Risk factors

Awareness of the risk factors leading to the development of ESCC leads to better identification of patients who would be at high risk of developing ESCC. An alcohol intake of more than 12.5 g/day increases the relative risk (RR) of ESCC to 2.62 when compared to abstinence. The RR increases to 5.54 when the daily alcohol intake exceeds 50 g.[10],[11],[12] Cigarette smoking carries an RR of 2.63 when compared to nonsmokers. The RR of developing ESCC is exponentially increased with the combination of alcohol consumption and cigarette smoking (RR 8.05).[13] An increasingly recognized risk factor of ESCC is the concurrent diagnosis of head and neck SCC. The incidence of esophageal squamous cell neoplasia in patients with head and neck cancer in screening studies range between 9.4 and 14%.[14],[15] This high incidence of synchronous ESCC calls for an urgent need of a screening program in this population.

Endoscopic detection and characterization of early esophageal squamous cell cancer

On standard non-magnified endoscopy, intra-mucosal cancer commonly appears flat with little impact on the contour of the mucosal surface (Paris classification 0-IIa, IIb, IIc) making it difficult to detect [Figure 1]. On the other hand, advanced cancer is easily seen as elevated (0-I) or excavated (III) or a combination of the two.[16]
Figure 1: Early esophageal squamous cell neoplasia seen on standard white light endoscopy

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Lugol's iodine chromoendoscopy

The detection of early ESCC is augmented by the use of Lugol's iodine staining. Lugol is a vital stain that contains iodine and is actively taken up by glycogen found in normal esophageal squamous cells. The cells in areas of esophageal neoplasia are glycogen poor, resulting in a reduced uptake of the iodine in Lugol dye, appearing as Lugol voiding areas, otherwise known as the “pink-color sign” [Figure 2].[17],[18] The sensitivity and specificity of Lugol chromoendoscopy in detecting early ESCC ranges from 96 to 100% and 57 to 64%, respectively, making it the gold standard detection test.[14],[19] Lugol dye spray in the esophagus can lead to minor adverse events such as hypersensitivity to iodine, laryngitis, pneumonitis, chest discomfort and nausea. Spraying the esophagus with sodium thiosulphate following the administration of Lugol dye has been shown to reduce chest discomfort usually experienced with Lugol chromoendoscopy.[20]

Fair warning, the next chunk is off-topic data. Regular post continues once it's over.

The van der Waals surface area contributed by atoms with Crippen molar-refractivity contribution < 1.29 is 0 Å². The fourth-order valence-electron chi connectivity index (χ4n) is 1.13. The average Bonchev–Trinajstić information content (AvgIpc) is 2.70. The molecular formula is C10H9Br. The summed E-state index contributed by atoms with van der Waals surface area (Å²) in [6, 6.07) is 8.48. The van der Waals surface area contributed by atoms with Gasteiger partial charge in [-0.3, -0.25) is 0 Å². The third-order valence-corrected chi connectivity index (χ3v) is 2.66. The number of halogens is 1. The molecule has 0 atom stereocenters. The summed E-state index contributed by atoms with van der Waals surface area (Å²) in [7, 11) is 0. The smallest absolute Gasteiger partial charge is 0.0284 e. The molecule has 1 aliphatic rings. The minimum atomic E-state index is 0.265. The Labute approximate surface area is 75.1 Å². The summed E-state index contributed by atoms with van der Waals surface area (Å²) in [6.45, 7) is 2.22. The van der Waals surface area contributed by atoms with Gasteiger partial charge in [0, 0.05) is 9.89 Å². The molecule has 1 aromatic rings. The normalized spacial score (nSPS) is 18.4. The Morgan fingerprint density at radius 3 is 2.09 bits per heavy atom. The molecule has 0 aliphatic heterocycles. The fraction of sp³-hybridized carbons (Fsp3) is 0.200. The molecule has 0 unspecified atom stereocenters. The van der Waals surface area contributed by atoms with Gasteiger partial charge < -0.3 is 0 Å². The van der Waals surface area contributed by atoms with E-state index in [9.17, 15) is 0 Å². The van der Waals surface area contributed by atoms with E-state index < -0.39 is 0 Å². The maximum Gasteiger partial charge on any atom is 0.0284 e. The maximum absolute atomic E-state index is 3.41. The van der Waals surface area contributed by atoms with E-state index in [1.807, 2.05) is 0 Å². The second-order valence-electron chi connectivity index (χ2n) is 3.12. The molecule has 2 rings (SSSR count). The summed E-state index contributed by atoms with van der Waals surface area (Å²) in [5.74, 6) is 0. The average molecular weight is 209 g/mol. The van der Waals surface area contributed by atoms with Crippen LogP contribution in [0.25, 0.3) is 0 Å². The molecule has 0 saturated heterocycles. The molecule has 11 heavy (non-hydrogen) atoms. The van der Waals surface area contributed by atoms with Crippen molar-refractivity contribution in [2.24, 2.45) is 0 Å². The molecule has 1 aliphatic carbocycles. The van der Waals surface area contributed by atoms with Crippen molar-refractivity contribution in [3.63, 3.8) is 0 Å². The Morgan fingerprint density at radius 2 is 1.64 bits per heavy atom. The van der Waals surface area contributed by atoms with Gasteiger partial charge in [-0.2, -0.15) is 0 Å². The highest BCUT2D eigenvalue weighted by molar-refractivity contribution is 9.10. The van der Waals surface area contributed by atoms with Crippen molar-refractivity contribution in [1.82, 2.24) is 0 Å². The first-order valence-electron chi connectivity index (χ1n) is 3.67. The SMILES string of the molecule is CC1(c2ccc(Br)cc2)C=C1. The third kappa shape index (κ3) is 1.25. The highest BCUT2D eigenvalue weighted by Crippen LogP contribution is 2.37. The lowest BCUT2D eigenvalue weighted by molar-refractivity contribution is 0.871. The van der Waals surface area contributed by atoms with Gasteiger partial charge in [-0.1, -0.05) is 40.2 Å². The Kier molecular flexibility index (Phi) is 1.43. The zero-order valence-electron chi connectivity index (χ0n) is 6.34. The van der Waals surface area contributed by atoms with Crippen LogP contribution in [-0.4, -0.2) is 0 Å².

Figure 2: (a) 0-Ia esophageal squamous cell neoplastic lesion is clearly seen on white light endoscopy. (b) The addition of Lugol dye reveals multiple Lugol voiding areas indicating further areas of squamous neoplasia

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   Electronic Enhancement Techniques Top

Narrow band imaging

Narrow band imaging (NBI) is an optical image enhancing technique that provides a detailed assessment of the mucosal surface and microvasculature within the mucosa of the gastrointestinal tract.[21] The mucosal vessel pattern in squamous mucosa was described by Inoue et al. as intrapapillary capillary loops (IPCL). They described five different IPCL patterns corresponding to normal squamous mucosa to various grades of squamous neoplasia [Table 1].[22],[23],[24] NBI with magnification has been shown to diagnose the depth of invasion with an accuracy of 76.8 to 85.2%.[25],[26],[27] However, a well-powered multicenter prospective study carried out by Ebi et al. was not able to demonstrate an improved accuracy in diagnosing the depth of invasion of ESCC using NBI with magnification when compared with high definition white light alone.[28]